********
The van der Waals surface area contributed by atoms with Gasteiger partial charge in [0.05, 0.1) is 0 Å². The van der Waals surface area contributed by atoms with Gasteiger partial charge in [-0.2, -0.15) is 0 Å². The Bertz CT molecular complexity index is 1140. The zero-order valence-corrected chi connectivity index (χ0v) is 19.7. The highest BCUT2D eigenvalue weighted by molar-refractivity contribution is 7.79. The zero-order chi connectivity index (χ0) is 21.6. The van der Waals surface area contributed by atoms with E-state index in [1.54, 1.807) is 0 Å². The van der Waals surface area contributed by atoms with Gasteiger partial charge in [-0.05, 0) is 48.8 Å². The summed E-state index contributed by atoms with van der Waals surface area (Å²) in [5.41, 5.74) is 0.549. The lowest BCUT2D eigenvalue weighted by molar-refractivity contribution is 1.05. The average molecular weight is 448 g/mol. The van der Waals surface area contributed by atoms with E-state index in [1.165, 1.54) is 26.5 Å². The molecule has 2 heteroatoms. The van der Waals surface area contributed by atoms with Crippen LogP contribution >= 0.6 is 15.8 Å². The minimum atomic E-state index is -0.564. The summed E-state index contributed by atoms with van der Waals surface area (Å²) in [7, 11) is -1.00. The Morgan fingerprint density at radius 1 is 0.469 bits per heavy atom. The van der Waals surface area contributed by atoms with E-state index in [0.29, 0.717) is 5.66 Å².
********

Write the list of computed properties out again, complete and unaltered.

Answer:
The van der Waals surface area contributed by atoms with Gasteiger partial charge in [0.05, 0.1) is 0 Å². The van der Waals surface area contributed by atoms with Gasteiger partial charge in [-0.2, -0.15) is 0 Å². The Bertz CT molecular complexity index is 1140. The zero-order valence-corrected chi connectivity index (χ0v) is 19.7. The highest BCUT2D eigenvalue weighted by molar-refractivity contribution is 7.79. The zero-order chi connectivity index (χ0) is 21.6. The van der Waals surface area contributed by atoms with E-state index in [1.54, 1.807) is 0 Å². The van der Waals surface area contributed by atoms with Gasteiger partial charge in [-0.05, 0) is 48.8 Å². The summed E-state index contributed by atoms with van der Waals surface area (Å²) in [5.41, 5.74) is 0.549. The lowest BCUT2D eigenvalue weighted by molar-refractivity contribution is 1.05. The average molecular weight is 448 g/mol. The van der Waals surface area contributed by atoms with E-state index in [1.165, 1.54) is 26.5 Å². The molecule has 2 heteroatoms. The van der Waals surface area contributed by atoms with Crippen LogP contribution >= 0.6 is 15.8 Å². The minimum atomic E-state index is -0.564. The summed E-state index contributed by atoms with van der Waals surface area (Å²) in [7, 11) is -1.00. The Morgan fingerprint density at radius 1 is 0.469 bits per heavy atom. The van der Waals surface area contributed by atoms with E-state index in [0.29, 0.717) is 5.66 Å².